Mar. 27, 2011, 08:20 PM
While her horse was laid up with a suspensory injury, my sister had the great privilege of riding Fancy. Fancy was a national reining champion in her youth, which was, well, we won't mention how many years ago; she is the sort of lady who wears purple. Now she belongs to Caves Farm and primarily teaches adult beginners. She is all of 14.3 on a tall day. She qualified my sister for the local medal finals and allowed her to finish fourth in the year-end standings in the equitation, if I recall correctly.

Fancy is as Fancy does. Fancy does. http://i55.tinypic.com/nnqrug.jpg

shawneeAcres
Mar. 27, 2011, 08:27 PM
While her horse was laid up with a suspensory injury, my sister had the great privilege of riding Fancy. Fancy was a national reining champion in her youth, which was, well, we won't mention how many years ago; she is the sort of lady who wears purple. Now she belongs to Caves Farm and primarily teaches adult beginners. She is all of 14.3 on a tall day. She qualified my sister for the local medal finals and allowed her to finish fourth in the year-end standings in the equitation, if I recall correctly.

Fancy is as Fancy does. Fancy does. http://i55.tinypic.com/nnqrug.jpg

cute!!!!!!

FlashGordon
Mar. 27, 2011, 08:41 PM
Great pic Renn!!!!

benni
Mar. 27, 2011, 08:51 PM
I know - those guys are the best! Fond, sweet memories!

mvp
Mar. 28, 2011, 07:15 AM
See now the problem with Appendix QHs comes when the QH trainers try to treat them like typical QHs. Some of them have that TB brain that won't necessarily tolerate the same tactics.

I had an Appendix who was lovely but his brain had been so scrambled by doing the QH thing at a young age. He was unsuccessful not because he didn't physically have what it takes, but because mentally he was fried by the AQHA trainer who tried to fit him into the typical QH training box.

Not all QH trainers are like that though and now with the increased influence of TB blood in the breed I think more have adapted their training styles.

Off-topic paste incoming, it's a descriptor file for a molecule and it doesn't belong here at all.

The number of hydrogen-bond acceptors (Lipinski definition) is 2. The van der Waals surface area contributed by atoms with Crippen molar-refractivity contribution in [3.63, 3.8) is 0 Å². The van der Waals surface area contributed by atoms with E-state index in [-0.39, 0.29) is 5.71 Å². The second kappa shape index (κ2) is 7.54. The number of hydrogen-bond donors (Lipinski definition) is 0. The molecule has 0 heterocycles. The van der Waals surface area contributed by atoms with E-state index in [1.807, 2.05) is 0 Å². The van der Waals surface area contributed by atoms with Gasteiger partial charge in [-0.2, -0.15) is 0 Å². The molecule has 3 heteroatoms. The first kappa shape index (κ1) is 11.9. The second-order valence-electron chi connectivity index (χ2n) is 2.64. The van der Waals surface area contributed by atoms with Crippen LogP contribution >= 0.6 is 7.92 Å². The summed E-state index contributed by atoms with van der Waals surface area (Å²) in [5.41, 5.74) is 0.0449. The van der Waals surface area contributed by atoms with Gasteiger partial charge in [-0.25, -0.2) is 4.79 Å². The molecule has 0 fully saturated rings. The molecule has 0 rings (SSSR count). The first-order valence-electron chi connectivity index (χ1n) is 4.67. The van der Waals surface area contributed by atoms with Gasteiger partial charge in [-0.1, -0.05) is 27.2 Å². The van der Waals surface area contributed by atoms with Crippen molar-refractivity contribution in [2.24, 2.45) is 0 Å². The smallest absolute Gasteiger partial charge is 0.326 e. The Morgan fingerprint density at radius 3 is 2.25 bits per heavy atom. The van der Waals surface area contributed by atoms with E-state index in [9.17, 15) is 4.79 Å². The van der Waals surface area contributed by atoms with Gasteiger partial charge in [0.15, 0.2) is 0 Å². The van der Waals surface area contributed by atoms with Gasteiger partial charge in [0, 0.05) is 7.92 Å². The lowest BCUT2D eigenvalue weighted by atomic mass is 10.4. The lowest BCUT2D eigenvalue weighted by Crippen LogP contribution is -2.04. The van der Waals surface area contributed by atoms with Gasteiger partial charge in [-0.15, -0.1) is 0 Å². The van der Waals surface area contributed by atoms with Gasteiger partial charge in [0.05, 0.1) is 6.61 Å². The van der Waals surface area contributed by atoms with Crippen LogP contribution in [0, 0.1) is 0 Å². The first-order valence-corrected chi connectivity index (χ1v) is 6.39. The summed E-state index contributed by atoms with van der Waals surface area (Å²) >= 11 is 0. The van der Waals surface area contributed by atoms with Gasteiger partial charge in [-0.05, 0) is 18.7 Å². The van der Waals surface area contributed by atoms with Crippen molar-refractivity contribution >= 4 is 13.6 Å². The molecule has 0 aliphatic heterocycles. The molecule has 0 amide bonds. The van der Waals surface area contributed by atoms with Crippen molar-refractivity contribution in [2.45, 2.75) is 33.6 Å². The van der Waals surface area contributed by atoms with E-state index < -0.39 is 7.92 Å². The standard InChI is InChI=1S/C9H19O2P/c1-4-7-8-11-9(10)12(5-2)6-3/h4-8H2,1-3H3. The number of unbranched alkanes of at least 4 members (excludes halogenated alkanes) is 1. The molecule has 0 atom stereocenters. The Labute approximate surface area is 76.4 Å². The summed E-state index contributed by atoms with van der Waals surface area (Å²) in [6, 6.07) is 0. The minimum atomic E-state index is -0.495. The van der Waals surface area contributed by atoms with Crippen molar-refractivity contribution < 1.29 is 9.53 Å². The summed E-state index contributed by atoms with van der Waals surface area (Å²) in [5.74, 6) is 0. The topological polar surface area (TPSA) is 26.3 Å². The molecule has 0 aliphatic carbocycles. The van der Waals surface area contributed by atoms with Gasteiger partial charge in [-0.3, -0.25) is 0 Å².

But if you put an Appendix with a TB brain in the hands of an old school QH trainer used to halter or foundation bred stock you may well end up with one very pretty mess.

Well put!

IMO, it takes a very special horse to tolerate what I think is the Western Pleasure training box. It seems to me that Quarter Horses have been selectively bred to take an extraordinary amount of crap from people.

Just because there are many saintly QHs around doesn't mean a horse with that in its pedigree will. I do feel sorry for the horses who get in to this "square peg in a round hole" situation.

But send your average Appendix to a USEF Hunter training program and you have a star student.

Cliffy
Mar. 28, 2011, 09:58 AM
We have been blessed with some wonderful horses, including the one from which my post name is derived. However, my DD, who now shows A/O hunters, got her start, her confidence and her love of the sport from a wonderful, stocky registered quarter horse with a pony card. Bet Your Boots was the only show pony she ever had. Boots took her from a girl who was not sure about jumping 2 feet to a girl ready to be a champion in the rated childrens hunters. That pony was amazing. She will always have a place in my heart.:yes: